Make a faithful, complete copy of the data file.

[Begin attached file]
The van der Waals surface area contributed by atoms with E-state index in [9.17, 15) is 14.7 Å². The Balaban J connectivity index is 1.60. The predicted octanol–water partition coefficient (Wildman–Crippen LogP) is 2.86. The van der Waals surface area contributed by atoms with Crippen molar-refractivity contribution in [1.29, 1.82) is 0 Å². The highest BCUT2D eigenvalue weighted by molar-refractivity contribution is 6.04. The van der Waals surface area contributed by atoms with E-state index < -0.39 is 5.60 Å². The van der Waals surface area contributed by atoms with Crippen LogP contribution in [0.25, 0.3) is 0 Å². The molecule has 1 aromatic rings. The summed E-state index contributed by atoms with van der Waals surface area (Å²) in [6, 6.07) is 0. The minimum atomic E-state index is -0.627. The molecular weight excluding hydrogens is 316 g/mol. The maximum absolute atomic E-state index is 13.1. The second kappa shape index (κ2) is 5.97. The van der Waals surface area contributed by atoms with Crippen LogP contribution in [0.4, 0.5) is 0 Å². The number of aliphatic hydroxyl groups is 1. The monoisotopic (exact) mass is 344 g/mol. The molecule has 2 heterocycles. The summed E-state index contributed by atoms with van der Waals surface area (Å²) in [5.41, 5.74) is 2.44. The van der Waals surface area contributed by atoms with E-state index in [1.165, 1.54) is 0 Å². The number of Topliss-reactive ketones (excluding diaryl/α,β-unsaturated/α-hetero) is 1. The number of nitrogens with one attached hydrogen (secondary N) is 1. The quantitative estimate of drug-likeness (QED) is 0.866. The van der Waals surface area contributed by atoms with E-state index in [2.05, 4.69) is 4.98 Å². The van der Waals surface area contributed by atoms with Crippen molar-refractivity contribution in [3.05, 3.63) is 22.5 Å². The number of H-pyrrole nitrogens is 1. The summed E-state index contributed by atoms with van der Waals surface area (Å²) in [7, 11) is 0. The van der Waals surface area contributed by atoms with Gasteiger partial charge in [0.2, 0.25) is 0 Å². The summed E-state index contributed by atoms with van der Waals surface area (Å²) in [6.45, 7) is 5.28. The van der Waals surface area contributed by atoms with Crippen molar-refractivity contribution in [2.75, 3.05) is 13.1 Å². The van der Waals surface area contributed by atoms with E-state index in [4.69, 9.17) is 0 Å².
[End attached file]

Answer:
The van der Waals surface area contributed by atoms with E-state index in [9.17, 15) is 14.7 Å². The Balaban J connectivity index is 1.60. The predicted octanol–water partition coefficient (Wildman–Crippen LogP) is 2.86. The van der Waals surface area contributed by atoms with Crippen molar-refractivity contribution in [1.29, 1.82) is 0 Å². The highest BCUT2D eigenvalue weighted by molar-refractivity contribution is 6.04. The van der Waals surface area contributed by atoms with E-state index < -0.39 is 5.60 Å². The van der Waals surface area contributed by atoms with Crippen LogP contribution in [0.25, 0.3) is 0 Å². The molecule has 1 aromatic rings. The summed E-state index contributed by atoms with van der Waals surface area (Å²) in [6, 6.07) is 0. The minimum atomic E-state index is -0.627. The molecular weight excluding hydrogens is 316 g/mol. The maximum absolute atomic E-state index is 13.1. The second kappa shape index (κ2) is 5.97. The van der Waals surface area contributed by atoms with Crippen LogP contribution in [0.4, 0.5) is 0 Å². The number of aliphatic hydroxyl groups is 1. The monoisotopic (exact) mass is 344 g/mol. The molecule has 2 heterocycles. The summed E-state index contributed by atoms with van der Waals surface area (Å²) in [5.41, 5.74) is 2.44. The van der Waals surface area contributed by atoms with E-state index in [1.165, 1.54) is 0 Å². The number of Topliss-reactive ketones (excluding diaryl/α,β-unsaturated/α-hetero) is 1. The number of nitrogens with one attached hydrogen (secondary N) is 1. The quantitative estimate of drug-likeness (QED) is 0.866. The van der Waals surface area contributed by atoms with E-state index in [2.05, 4.69) is 4.98 Å². The van der Waals surface area contributed by atoms with Crippen molar-refractivity contribution in [3.05, 3.63) is 22.5 Å². The number of H-pyrrole nitrogens is 1. The summed E-state index contributed by atoms with van der Waals surface area (Å²) in [7, 11) is 0. The van der Waals surface area contributed by atoms with Gasteiger partial charge in [0.2, 0.25) is 0 Å². The summed E-state index contributed by atoms with van der Waals surface area (Å²) in [6.45, 7) is 5.28. The van der Waals surface area contributed by atoms with Crippen molar-refractivity contribution in [2.75, 3.05) is 13.1 Å². The van der Waals surface area contributed by atoms with E-state index in [4.69, 9.17) is 0 Å².